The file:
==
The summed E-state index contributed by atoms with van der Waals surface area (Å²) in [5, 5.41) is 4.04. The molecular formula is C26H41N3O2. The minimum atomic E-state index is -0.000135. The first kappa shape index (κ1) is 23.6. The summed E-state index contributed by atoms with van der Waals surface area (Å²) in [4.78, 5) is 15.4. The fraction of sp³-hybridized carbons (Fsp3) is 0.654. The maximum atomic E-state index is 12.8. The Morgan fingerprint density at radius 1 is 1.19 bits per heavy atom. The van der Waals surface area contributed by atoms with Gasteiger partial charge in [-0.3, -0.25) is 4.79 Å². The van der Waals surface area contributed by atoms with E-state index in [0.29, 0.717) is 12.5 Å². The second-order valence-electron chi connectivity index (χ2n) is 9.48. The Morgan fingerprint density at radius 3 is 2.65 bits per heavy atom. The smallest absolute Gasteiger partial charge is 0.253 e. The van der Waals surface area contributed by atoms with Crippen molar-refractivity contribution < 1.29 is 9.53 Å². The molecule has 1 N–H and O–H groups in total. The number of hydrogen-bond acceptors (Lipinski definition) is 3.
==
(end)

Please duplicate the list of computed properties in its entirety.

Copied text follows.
The summed E-state index contributed by atoms with van der Waals surface area (Å²) in [5, 5.41) is 4.04. The molecular formula is C26H41N3O2. The minimum atomic E-state index is -0.000135. The first kappa shape index (κ1) is 23.6. The summed E-state index contributed by atoms with van der Waals surface area (Å²) in [4.78, 5) is 15.4. The fraction of sp³-hybridized carbons (Fsp3) is 0.654. The maximum atomic E-state index is 12.8. The Morgan fingerprint density at radius 1 is 1.19 bits per heavy atom. The van der Waals surface area contributed by atoms with Gasteiger partial charge in [-0.3, -0.25) is 4.79 Å². The van der Waals surface area contributed by atoms with E-state index in [0.29, 0.717) is 12.5 Å². The second-order valence-electron chi connectivity index (χ2n) is 9.48. The Morgan fingerprint density at radius 3 is 2.65 bits per heavy atom. The smallest absolute Gasteiger partial charge is 0.253 e. The van der Waals surface area contributed by atoms with Crippen molar-refractivity contribution < 1.29 is 9.53 Å². The molecule has 1 N–H and O–H groups in total. The number of hydrogen-bond acceptors (Lipinski definition) is 3.